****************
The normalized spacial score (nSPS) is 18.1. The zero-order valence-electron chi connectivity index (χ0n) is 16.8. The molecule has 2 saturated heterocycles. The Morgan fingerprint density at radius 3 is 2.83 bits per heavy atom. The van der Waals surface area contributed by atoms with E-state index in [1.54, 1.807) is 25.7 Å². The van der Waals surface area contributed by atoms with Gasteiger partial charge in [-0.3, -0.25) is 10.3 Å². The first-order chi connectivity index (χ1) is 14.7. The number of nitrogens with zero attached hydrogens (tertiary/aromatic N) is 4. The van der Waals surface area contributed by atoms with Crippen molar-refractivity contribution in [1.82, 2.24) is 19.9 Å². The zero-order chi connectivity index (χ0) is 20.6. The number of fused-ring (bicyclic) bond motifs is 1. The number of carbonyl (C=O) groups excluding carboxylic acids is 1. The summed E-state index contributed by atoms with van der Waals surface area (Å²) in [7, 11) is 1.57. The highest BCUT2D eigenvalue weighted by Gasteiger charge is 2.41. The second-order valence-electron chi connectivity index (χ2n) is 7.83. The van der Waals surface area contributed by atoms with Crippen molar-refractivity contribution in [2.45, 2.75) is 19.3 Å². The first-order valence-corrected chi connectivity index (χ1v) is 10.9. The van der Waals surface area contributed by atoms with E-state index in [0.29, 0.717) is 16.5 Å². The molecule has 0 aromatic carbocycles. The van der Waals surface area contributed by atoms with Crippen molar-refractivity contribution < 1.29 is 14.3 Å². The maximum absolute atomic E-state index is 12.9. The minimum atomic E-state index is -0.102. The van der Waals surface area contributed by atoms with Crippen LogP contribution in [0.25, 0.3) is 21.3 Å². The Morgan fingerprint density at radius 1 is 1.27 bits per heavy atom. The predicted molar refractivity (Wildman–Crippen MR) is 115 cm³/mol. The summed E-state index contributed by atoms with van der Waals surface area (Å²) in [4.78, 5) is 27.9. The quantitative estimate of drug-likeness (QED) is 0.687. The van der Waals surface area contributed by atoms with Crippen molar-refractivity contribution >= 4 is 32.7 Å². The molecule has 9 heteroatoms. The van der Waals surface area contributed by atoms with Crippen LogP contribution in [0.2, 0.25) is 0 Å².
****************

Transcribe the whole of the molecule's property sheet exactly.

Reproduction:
The normalized spacial score (nSPS) is 18.1. The zero-order valence-electron chi connectivity index (χ0n) is 16.8. The molecule has 2 saturated heterocycles. The Morgan fingerprint density at radius 3 is 2.83 bits per heavy atom. The van der Waals surface area contributed by atoms with E-state index in [1.54, 1.807) is 25.7 Å². The van der Waals surface area contributed by atoms with Gasteiger partial charge in [-0.3, -0.25) is 10.3 Å². The first-order chi connectivity index (χ1) is 14.7. The number of nitrogens with zero attached hydrogens (tertiary/aromatic N) is 4. The van der Waals surface area contributed by atoms with Crippen molar-refractivity contribution in [1.82, 2.24) is 19.9 Å². The zero-order chi connectivity index (χ0) is 20.6. The number of fused-ring (bicyclic) bond motifs is 1. The number of carbonyl (C=O) groups excluding carboxylic acids is 1. The summed E-state index contributed by atoms with van der Waals surface area (Å²) in [7, 11) is 1.57. The highest BCUT2D eigenvalue weighted by Gasteiger charge is 2.41. The second-order valence-electron chi connectivity index (χ2n) is 7.83. The van der Waals surface area contributed by atoms with Crippen molar-refractivity contribution in [2.45, 2.75) is 19.3 Å². The first-order valence-corrected chi connectivity index (χ1v) is 10.9. The van der Waals surface area contributed by atoms with E-state index in [0.29, 0.717) is 16.5 Å². The molecule has 0 aromatic carbocycles. The van der Waals surface area contributed by atoms with Crippen molar-refractivity contribution < 1.29 is 14.3 Å². The maximum absolute atomic E-state index is 12.9. The minimum atomic E-state index is -0.102. The van der Waals surface area contributed by atoms with Crippen LogP contribution in [0.25, 0.3) is 21.3 Å². The Morgan fingerprint density at radius 1 is 1.27 bits per heavy atom. The predicted molar refractivity (Wildman–Crippen MR) is 115 cm³/mol. The summed E-state index contributed by atoms with van der Waals surface area (Å²) in [4.78, 5) is 27.9. The quantitative estimate of drug-likeness (QED) is 0.687. The van der Waals surface area contributed by atoms with Crippen molar-refractivity contribution >= 4 is 32.7 Å². The molecule has 9 heteroatoms. The van der Waals surface area contributed by atoms with Crippen LogP contribution in [0.2, 0.25) is 0 Å².